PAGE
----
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Entire volume offered. Contemporary boards, spine perished, but contents are Very Good and the boards could be salvaged as well; very suitable for rebinding. Peirce's papers appear in Vol. XII on pp. 1-15 (Nov. 1877), 286-302 (Jan. 1878), 604-615 (March 1878), 705-718 (April 1878). Two more papers in this series, 'The Order of Nature' and 'Deduction, Induction, and Hypothesis', were published in Vol. XIII (not offered here). '[H]is most famous papers' (Christopher Hookway, Truth, Rationality, and Pragmatism: themes from Peirce, 2000, p. 3). 'Peirce's famous pragmatic maxim was enunciated in 'How to Make Our Ideas Clear,' which he wrote (in French) on shipboard before reaching Plymouth on the way to the Stuttgart meetings of the European Geodetic Association in 1877. The paper contains his statement of a laboratory procedure valid in the search for 'truth' ' (Carolyn Eisele in D.S.B. X: 485; article 482-88). 'For Charles Peirce, the project of inquiry is a social one. Though inquiry, the passage from genuine doubt to settled belief, can be described on the individual level, its significance as a human activity is manifested in collective action. Peirce carefully described the proper method of inquiry as the 'scientific method' in the 1877-8 Popular Science Monthly article series. . Peirce prefaces his case for science as the best method for fixing belief by showing why three other popular methods fail. . in 'The Fixation of Belief' Peirce argues against the method of tenacity stating that it 'will be unable to hold its ground in practice. The social impulse is against it' (David L. Hildebrand, 'Genuine Doubt and the Community in Peirce's Theory of Inquiry', Southwest Philosophy Review 12:1, 1996, pp. 33-43). 'The 'clarity of ideas' pursued by Peirce, the philosopher, was to be achieved, according to him, by the application of a procedure logically analogous to that which Peirce, the practical scientist, was accustomed to follow in his experimental work. This double aspect of Peirce's intellectual life has, of course, been generally recognized. It was first fully appreciated and aptly described by the late Morris R. Cohen: 'Charles Peirce of all American philosophers has shown the greatest insight into science. The son of a great mathematician [Benjamin Peirce, 1809-1880] and himself experienced in actual scientific work (geodetic survey), he understood what it was to engage in scientific measurements. With Chauncey Wright and other members of a philosophical club he worked out a substantial theory of science, analyzing the nature of law, predictability, and other basic scientific concepts. Fundamentally, he regarded science as a method rather than a bundle of laws' ' (Eisele, 'The Scientist-Philosopher C. S. Peirce at the Smithsonian', Journal of the History of Ideas, Vol. 18, No. 4, Oct., 1957, pp. 537-547; quoting Cohen, American Thought, 1954, p. 75). N° de ref. de la librería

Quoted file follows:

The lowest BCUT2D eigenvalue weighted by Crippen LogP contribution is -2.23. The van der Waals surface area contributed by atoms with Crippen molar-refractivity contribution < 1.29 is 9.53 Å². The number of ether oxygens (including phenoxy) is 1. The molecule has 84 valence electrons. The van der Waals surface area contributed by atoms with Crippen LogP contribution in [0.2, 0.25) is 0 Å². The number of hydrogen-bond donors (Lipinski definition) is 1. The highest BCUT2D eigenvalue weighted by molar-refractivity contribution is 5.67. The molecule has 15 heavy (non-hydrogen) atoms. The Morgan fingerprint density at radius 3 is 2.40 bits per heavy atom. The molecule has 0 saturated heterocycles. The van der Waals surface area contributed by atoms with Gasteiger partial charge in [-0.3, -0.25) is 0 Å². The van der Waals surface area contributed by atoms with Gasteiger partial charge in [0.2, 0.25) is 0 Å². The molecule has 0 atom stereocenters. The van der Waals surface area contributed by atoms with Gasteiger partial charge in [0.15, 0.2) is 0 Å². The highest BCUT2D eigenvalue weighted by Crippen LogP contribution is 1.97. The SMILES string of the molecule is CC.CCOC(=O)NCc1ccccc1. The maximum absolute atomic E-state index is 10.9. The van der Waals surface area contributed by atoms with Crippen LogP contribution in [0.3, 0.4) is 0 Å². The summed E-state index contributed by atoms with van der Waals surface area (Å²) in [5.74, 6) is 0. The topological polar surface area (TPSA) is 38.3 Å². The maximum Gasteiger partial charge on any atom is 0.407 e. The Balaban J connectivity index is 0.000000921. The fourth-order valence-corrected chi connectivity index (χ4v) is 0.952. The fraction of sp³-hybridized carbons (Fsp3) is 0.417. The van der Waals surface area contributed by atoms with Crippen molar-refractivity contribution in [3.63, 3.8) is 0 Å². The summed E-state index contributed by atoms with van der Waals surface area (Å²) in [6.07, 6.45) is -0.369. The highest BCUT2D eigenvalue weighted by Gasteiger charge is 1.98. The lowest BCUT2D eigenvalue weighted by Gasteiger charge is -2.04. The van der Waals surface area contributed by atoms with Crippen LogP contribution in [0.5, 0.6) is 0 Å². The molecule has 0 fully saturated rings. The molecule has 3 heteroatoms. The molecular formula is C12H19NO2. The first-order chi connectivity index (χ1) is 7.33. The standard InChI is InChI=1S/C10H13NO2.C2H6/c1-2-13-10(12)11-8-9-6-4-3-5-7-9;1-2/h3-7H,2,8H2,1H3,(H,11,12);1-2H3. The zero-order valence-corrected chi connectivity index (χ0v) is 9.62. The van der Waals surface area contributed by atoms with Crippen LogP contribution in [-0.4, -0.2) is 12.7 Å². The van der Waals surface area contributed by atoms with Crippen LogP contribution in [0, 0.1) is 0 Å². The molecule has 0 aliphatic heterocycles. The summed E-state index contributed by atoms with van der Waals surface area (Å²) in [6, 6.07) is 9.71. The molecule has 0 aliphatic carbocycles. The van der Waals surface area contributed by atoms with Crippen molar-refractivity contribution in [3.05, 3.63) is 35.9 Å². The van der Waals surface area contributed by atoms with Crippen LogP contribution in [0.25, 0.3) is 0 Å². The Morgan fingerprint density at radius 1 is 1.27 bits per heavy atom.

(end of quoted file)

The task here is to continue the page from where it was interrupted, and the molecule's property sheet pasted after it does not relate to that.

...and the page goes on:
Título: Illustrations of the Logic of Science: 'The ...
Editorial: New York: D. Appleton, 1878.
Año de publicación: 1878
Condición del libro: Fair
Edición: 1st Edition
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